DPS hacked again, officers' personal info posted online

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PHOENIX -- The Department of Public Safety has confirmed that more information has been leaked in what appears to be a second hack attack, and this time it's personal.

The information reportedly includes personal details about several officers, including DPS spokesman Capt. Stephen Harrison. Among other things, the data dump allegedly contains names, addresses, Social Security numbers, online dating account details, voicemails, chat logs and even “seductive girlfriend pictures," all of which belong to about a dozen Arizona DPS officers.

The hackers reportedly also targeted Harrison’s personal Hotmail, Facebook and Match.com accounts.

Last week, Harrison told 3TV that extra security precautions were being put in place to prevent future attacks.

"We have a very thorough computer forensics division, and will likely request the help of our federal counterparts. We have fortified our network and it is secure. We are confident we will get the people responsible and prosecute them fully," Harrison said.

According to Gizmodo.com, all of this new information was posted to a popular pirating website by a hacker dubbed only as "Anonymous" who teamed up with a group called LulzSec for "Operation Anti-Security."

"In this second bulletin, we're dumping booty pirated from a dozen Arizona police officer's personal email accounts looking specifically for humiliating dirt," wrote Anonymous in "Communique Dos."

"The same fate will meet anyone else who tries to paint us as terrorists in an Orwellian attempt to pass more pro-censorship or racial-profiling police state laws," the post continued.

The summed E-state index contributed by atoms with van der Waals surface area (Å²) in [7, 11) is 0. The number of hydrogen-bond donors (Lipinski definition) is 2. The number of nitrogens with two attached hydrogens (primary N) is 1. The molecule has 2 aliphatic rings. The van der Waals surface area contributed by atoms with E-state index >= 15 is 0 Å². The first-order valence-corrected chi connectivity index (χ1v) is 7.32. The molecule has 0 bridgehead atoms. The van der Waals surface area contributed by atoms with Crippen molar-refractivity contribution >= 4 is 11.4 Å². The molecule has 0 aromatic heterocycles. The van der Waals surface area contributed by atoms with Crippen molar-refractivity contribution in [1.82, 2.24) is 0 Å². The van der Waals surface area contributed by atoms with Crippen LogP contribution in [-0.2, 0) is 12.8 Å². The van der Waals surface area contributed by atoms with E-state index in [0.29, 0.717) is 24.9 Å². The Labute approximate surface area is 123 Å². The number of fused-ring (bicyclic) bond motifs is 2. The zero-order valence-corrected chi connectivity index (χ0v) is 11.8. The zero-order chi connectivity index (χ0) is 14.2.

Last week, LulzSec hacked into DPS computer systems and released emails, passwords and other potentially sensitive information in a similar manner. More than 700 documents were stolen, but the information was mostly official in nature.

With a motto of “Laughing at Security,” LulzSec claimed the hack attack was payback for SB 1070, Arizona's controversial new anti illegal-immigration law.

LulzSec has since disbanded, existing for less than two months. During that time, however, they say they hacked a variety of organizations, including PBS, Fox News, Sony, the U.S. Senate, the CIA and several gaming companies. On June 26, the six-member group released a statement in which they said their website was being taken down. The group said its "50 days of lulz" statement would be its final release.

While the group's dissolution was somewhat of a surprise, members said the decision had nothing to do with pressure from federal authorities or rival hackers.

"The press are getting bored of us, and we're getting bored of us," said one LulzSec member in an interview with The Associated Press

Like last week's incident, this new attack on Arizona's DPS appears to be politically motivated.

Hacking into government computer systems is a federal crime.

3TV is working on this developing story and information will be updated as it's confirmed.